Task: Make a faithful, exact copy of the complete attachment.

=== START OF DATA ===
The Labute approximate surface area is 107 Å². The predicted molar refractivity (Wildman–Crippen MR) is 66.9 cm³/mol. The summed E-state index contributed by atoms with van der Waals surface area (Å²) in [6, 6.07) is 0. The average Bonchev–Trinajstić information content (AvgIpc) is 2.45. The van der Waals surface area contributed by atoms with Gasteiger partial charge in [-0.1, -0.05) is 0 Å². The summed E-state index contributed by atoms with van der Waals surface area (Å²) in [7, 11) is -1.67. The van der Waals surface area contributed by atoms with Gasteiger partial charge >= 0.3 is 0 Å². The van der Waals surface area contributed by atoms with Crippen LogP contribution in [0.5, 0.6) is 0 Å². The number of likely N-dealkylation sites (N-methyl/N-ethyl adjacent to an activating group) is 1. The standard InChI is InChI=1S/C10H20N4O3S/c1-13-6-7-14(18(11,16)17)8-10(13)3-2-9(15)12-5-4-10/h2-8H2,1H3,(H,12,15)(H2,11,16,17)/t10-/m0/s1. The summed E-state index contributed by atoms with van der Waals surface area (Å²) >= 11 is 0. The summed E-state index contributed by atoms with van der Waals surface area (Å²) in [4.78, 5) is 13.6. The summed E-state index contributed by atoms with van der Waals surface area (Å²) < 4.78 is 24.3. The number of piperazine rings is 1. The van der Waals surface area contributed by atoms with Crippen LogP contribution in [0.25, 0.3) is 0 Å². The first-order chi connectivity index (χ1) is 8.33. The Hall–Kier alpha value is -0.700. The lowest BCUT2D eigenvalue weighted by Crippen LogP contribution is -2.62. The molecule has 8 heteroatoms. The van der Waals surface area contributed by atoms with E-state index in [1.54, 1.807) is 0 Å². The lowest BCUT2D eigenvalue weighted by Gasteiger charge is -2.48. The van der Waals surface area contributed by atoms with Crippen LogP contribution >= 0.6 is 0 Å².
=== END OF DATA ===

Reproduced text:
The Labute approximate surface area is 107 Å². The predicted molar refractivity (Wildman–Crippen MR) is 66.9 cm³/mol. The summed E-state index contributed by atoms with van der Waals surface area (Å²) in [6, 6.07) is 0. The average Bonchev–Trinajstić information content (AvgIpc) is 2.45. The van der Waals surface area contributed by atoms with Gasteiger partial charge in [-0.1, -0.05) is 0 Å². The summed E-state index contributed by atoms with van der Waals surface area (Å²) in [7, 11) is -1.67. The van der Waals surface area contributed by atoms with Gasteiger partial charge >= 0.3 is 0 Å². The van der Waals surface area contributed by atoms with Crippen LogP contribution in [0.5, 0.6) is 0 Å². The number of likely N-dealkylation sites (N-methyl/N-ethyl adjacent to an activating group) is 1. The standard InChI is InChI=1S/C10H20N4O3S/c1-13-6-7-14(18(11,16)17)8-10(13)3-2-9(15)12-5-4-10/h2-8H2,1H3,(H,12,15)(H2,11,16,17)/t10-/m0/s1. The summed E-state index contributed by atoms with van der Waals surface area (Å²) >= 11 is 0. The summed E-state index contributed by atoms with van der Waals surface area (Å²) in [4.78, 5) is 13.6. The summed E-state index contributed by atoms with van der Waals surface area (Å²) < 4.78 is 24.3. The number of piperazine rings is 1. The van der Waals surface area contributed by atoms with Crippen LogP contribution in [0.25, 0.3) is 0 Å². The first-order chi connectivity index (χ1) is 8.33. The Hall–Kier alpha value is -0.700. The lowest BCUT2D eigenvalue weighted by Crippen LogP contribution is -2.62. The molecule has 8 heteroatoms. The van der Waals surface area contributed by atoms with E-state index in [1.54, 1.807) is 0 Å². The lowest BCUT2D eigenvalue weighted by Gasteiger charge is -2.48. The van der Waals surface area contributed by atoms with Crippen LogP contribution >= 0.6 is 0 Å².